Places steeped in history on the Crozon peninsula

With thousands of years of history behind it, the Crozon peninsula boasts a unique heritage. Step back in time and meet the builders of the megaliths, its religious treasures and its military history.

Alignments of megaliths

Near Camaret-sur-Mer are the Lagatjar alignments, where 87 menhirs stand proudly. Listed as a Historic Monument since 1883, the site is as mysterious as it is impressive. In the south of Morgat, you can also visit Ty ar C’huré (or the priest’s house). Here, a dozen scattered stones form a secret alignment. Was it the house of a Breton druid from the Bronze Age? Or a place of worship from another time? No one knows… But you can wander around the site and think of the Breton tales and legends that permeate the place, imbued with a magical atmosphere.

Landévennec and Saint-Guénolé Abbey

At Landévennec, the ruins of this 6th-century abbey stand majestically on the estuary of the Aulne Maritime river. Founded by Saint Guénolé and his companions, the abbey is classified as a Historic Monument. A museum and an archaeological site where you can wander and go back in time. A stone’s throw away, you’ll come across imposing granite statues of Anne of Brittany and Nominoë, standing proudly in front of Breizh Odyssée, a future museum site dedicated to the history of Brittany. Not far from there, take a look at the boat cemetery from the top of the belvedere.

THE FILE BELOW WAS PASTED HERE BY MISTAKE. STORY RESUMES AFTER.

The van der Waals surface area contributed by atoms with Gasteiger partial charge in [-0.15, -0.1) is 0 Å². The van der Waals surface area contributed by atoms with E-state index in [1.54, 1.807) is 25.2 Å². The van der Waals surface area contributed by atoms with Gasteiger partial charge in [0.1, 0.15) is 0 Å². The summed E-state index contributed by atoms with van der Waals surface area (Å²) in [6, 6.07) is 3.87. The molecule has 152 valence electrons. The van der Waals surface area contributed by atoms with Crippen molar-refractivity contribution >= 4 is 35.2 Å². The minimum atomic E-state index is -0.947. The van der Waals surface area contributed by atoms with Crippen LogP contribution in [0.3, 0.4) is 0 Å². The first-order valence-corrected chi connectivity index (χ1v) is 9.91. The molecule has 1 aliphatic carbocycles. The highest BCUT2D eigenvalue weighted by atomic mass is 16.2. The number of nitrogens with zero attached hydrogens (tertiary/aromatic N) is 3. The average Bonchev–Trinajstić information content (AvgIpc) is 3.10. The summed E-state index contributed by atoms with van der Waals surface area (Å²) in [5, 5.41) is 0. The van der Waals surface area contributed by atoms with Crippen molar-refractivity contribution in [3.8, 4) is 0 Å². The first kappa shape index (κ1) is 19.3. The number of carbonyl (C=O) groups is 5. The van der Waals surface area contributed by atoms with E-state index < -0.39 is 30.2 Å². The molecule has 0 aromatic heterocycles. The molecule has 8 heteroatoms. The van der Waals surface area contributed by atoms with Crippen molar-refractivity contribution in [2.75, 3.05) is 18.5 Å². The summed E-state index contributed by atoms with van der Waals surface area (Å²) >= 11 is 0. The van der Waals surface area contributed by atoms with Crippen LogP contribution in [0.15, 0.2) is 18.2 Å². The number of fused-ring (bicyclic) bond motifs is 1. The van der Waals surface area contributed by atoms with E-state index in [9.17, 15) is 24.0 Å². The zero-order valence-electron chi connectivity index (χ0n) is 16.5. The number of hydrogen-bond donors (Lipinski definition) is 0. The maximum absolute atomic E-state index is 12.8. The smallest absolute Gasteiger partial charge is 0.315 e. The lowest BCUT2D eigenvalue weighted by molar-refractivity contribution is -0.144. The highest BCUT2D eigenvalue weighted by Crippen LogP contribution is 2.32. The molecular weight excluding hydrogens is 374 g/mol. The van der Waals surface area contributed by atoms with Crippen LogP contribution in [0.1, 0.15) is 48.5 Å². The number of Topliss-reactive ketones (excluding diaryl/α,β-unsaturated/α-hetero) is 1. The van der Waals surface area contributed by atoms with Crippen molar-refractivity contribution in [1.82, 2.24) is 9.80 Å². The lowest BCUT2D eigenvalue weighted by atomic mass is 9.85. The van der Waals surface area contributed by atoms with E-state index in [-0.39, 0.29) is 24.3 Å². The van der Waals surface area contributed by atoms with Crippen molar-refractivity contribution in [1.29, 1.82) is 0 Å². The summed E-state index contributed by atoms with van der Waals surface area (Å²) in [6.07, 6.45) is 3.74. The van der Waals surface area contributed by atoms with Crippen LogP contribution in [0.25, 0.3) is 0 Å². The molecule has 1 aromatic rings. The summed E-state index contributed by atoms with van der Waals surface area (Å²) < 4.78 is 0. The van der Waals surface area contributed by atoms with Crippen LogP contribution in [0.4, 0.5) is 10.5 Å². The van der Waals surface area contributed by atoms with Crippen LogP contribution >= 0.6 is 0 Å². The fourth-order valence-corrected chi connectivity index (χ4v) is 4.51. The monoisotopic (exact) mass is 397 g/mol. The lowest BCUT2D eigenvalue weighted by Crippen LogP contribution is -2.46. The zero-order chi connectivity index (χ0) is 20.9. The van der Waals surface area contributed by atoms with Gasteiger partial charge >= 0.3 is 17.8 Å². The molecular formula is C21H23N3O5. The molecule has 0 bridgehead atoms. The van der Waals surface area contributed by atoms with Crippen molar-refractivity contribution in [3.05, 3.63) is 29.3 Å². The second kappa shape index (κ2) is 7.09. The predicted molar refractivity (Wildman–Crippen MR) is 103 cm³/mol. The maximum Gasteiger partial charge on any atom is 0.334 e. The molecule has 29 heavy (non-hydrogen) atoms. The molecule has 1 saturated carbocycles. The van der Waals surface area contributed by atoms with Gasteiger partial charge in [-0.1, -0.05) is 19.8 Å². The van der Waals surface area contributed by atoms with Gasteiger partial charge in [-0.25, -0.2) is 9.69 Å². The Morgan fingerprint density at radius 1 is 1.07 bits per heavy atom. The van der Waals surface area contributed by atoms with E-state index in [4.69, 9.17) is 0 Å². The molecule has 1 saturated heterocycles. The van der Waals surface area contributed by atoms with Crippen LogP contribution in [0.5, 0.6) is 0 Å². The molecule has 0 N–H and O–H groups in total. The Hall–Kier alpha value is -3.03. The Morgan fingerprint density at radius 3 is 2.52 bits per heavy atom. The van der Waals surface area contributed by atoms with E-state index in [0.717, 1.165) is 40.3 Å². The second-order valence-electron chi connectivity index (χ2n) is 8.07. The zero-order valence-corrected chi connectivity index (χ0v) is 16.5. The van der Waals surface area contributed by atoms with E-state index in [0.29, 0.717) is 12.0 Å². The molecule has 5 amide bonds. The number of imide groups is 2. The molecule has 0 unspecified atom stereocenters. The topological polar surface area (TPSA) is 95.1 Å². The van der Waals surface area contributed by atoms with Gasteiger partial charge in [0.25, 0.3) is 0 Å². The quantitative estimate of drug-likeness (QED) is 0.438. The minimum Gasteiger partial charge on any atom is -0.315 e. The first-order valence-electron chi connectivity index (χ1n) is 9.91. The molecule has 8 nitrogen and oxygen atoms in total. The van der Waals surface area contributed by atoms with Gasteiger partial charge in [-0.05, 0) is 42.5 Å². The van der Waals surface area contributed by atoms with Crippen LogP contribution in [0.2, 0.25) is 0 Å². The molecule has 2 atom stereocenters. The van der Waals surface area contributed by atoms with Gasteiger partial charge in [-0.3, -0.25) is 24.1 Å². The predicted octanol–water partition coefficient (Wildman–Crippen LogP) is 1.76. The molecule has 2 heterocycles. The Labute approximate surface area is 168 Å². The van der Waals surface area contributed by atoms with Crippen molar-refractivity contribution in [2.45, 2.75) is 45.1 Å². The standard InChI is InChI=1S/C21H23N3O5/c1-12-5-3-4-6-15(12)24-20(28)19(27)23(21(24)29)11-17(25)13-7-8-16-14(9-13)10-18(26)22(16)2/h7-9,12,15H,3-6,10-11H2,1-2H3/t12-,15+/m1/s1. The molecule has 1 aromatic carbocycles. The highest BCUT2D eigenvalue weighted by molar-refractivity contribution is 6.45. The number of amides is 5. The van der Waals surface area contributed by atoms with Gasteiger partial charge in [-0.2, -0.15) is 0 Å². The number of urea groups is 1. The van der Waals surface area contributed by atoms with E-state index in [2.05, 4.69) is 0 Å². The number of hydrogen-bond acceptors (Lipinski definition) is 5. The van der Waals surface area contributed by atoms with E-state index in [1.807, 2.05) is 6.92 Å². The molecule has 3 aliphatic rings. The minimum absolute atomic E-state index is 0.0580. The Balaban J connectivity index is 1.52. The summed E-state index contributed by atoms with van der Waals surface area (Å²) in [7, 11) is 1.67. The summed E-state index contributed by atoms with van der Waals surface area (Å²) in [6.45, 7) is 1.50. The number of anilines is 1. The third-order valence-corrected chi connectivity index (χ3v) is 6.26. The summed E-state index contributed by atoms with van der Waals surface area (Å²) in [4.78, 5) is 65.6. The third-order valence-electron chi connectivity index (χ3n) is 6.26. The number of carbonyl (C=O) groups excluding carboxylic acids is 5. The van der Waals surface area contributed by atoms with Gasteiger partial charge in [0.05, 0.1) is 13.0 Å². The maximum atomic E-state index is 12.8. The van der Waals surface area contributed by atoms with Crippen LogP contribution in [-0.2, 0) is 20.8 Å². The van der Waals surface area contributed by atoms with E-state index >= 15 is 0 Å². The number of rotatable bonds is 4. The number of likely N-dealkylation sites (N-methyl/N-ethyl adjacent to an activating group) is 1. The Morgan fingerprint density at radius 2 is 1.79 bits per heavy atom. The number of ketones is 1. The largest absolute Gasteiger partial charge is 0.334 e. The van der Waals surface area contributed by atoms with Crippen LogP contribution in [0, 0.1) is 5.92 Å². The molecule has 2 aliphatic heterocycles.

The Capucins Fort

Located on the Capucins islet in Roscanvel, this fort was built in the mid-19th century. Strategically located at the entrance to Brest harbour, the fort was carved out of the rock to control the passing ships. Partly in ruins, there is a power plant, some cannons, an old railway line, a shop and an arched bridge linking it to the coast, although access is forbidden. From the coast, you can still admire the Fort des Capucins, still standing proudly on its rocky islet.

Looking for a break or weekend in the Crozon peninsula?